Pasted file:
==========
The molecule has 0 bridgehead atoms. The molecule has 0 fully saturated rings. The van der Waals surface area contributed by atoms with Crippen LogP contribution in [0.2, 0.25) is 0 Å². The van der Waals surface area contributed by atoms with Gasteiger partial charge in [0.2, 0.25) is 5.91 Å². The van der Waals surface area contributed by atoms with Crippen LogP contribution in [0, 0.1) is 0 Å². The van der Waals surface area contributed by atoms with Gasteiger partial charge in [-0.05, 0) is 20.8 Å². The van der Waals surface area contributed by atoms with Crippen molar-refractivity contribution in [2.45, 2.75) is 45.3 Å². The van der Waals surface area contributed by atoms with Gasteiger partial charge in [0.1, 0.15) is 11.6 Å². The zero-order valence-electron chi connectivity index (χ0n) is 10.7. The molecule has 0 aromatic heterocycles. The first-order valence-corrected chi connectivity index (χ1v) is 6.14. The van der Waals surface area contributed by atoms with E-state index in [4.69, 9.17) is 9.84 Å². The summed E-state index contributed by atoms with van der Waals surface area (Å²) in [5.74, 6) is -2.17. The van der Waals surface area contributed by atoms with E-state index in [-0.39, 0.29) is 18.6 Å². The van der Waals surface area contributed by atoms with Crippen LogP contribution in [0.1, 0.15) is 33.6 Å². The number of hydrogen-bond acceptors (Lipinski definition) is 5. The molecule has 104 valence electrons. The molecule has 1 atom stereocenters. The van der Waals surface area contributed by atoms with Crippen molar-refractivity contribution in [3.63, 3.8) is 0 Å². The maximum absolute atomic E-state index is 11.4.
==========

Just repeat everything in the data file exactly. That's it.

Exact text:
The molecule has 0 bridgehead atoms. The molecule has 0 fully saturated rings. The van der Waals surface area contributed by atoms with Crippen LogP contribution in [0.2, 0.25) is 0 Å². The van der Waals surface area contributed by atoms with Gasteiger partial charge in [0.2, 0.25) is 5.91 Å². The van der Waals surface area contributed by atoms with Crippen LogP contribution in [0, 0.1) is 0 Å². The van der Waals surface area contributed by atoms with Gasteiger partial charge in [-0.05, 0) is 20.8 Å². The van der Waals surface area contributed by atoms with Crippen molar-refractivity contribution in [2.45, 2.75) is 45.3 Å². The van der Waals surface area contributed by atoms with Gasteiger partial charge in [0.1, 0.15) is 11.6 Å². The zero-order valence-electron chi connectivity index (χ0n) is 10.7. The molecule has 0 aromatic heterocycles. The first-order valence-corrected chi connectivity index (χ1v) is 6.14. The van der Waals surface area contributed by atoms with E-state index in [4.69, 9.17) is 9.84 Å². The summed E-state index contributed by atoms with van der Waals surface area (Å²) in [5.74, 6) is -2.17. The van der Waals surface area contributed by atoms with E-state index in [-0.39, 0.29) is 18.6 Å². The van der Waals surface area contributed by atoms with Crippen LogP contribution in [0.1, 0.15) is 33.6 Å². The number of hydrogen-bond acceptors (Lipinski definition) is 5. The molecule has 104 valence electrons. The molecule has 1 atom stereocenters. The van der Waals surface area contributed by atoms with Crippen molar-refractivity contribution in [3.63, 3.8) is 0 Å². The maximum absolute atomic E-state index is 11.4.